I read once that the opposite of love isn’t hate, but indifference. I believe that. I’m passionate because I care about people, I care about my country, and I feel that it’s my duty as a good human being to speak the truth. Sometimes the truth is difficult to hear, but that doesn’t make it hateful.

I am the type of person – and two of my brothers are the same way – who can disagree about politics and we get rowdy and we yell and I call you an idiot and you call me a moron and then we’re like “Let’s order a pizza” and we watch Lord of the Rings. Not everybody is that way, and I’ve hurt some people’s feelings, and I apologized for it. (Every four years, I should probably hire an Election Day Censor to sit by me and say “Don’t do that” right before I hit “Post.”)

“Ma’am, I wouldn’t post that if I were you.”

But it’s not just fire-and-brimstone election night passions that embarrass people. I have friends whom I dearly love who kind of don’t really like me anymore because of my opinions, or at the very least think I’m not as cool as I was, or not as happy. I wish I could explain to them - and to”SNL,” “South Park,” and Jon Stewart – that being serious about some things doesn’t mean you can’t be light about others, and light in your heart.

G.K. Chesterton said something about how being light is closer to the angels than being heavy. He knew the darkness of life on earth, that we live in a fallen world, and that we have to use our wits to lift up the good things and fight the bad. He was an outspoken critic of many modern ideas, but he critiqued with humor, and in person he was a jolly, happy person, always laughing, his big fat belly shaking while he smoked a cigar.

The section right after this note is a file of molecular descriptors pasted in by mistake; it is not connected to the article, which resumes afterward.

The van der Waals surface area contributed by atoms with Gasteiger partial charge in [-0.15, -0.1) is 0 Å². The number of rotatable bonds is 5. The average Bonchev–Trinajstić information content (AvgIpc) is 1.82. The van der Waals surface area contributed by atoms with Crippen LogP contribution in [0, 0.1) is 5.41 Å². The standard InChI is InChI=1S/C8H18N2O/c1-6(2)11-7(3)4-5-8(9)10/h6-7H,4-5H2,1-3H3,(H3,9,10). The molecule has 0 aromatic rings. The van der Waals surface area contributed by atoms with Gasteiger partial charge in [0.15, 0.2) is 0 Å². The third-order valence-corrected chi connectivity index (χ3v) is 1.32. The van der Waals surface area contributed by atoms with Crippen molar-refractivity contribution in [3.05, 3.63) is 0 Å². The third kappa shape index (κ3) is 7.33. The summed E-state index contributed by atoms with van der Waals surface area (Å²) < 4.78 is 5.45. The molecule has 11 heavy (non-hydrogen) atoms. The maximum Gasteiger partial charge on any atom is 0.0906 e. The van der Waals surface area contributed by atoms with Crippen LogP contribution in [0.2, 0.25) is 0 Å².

I think it’s expected that I be intense on election day – a lot of people were. But most of the time, I consider myself a happy warrior. Especially now: I’m living a very blessed life. But what is life if we don’t pay attention to the stuff that shapes our future? What is life if we don’t stand up for life? We need to recognize darkness to appreciate the light, understand the bad to know how precious the good is. What good is laughter if we don’t know how blessed we are to be laughing?

Pro-life activists, I wish our intentions were better-understood. I wish all the people who believe that detachment and irony are the only way to be cool would understand that having a Seth Myers smirk doesn’t necessarily make you lighthearted and awesome.

My point – and I’m 80% sure I have one – is that we can’t be afraid to speak the truth in love. And I’m not a doo-spewing duck.

That is all.

About Kristen Hatten

Kristen is a writer and comedian who makes people mad on the Internet. She is Vice President of New Wave Feminists and enjoys taxidermy, yachting, and 19th century French poetry. Stalk her relentlessly for fun and profit.
View all posts by Kristen Hatten

  • Sparky

    Kristen –

    I don’t believe Romney is stupid or dumb. I think he is an incredibly smart and gifted
    man. But I also believe some of his policies and those of his party, especially as represented by his running mate’s budget, would have hurt a lot of good, honest people. I believe that if he had been elected he would have governed as a moderate. I think that is his nature and would have been his inclination. On the other hand, I think that the last thirty years of Reagan’s legacy has left the middle class poorer and worst for wear, and rather than creating wealth for the whole country, created a small group of very fortunate individuals while leaving the great majority with a lower living standard and fewer opportunities to improve it than they would have had otherwise. And finally, I believe that the most unfortunate consequence of Reagan’s legacy was to elevate the Christian Right well beyond its due. It’s my most sincere conviction that because of the Christian Right’s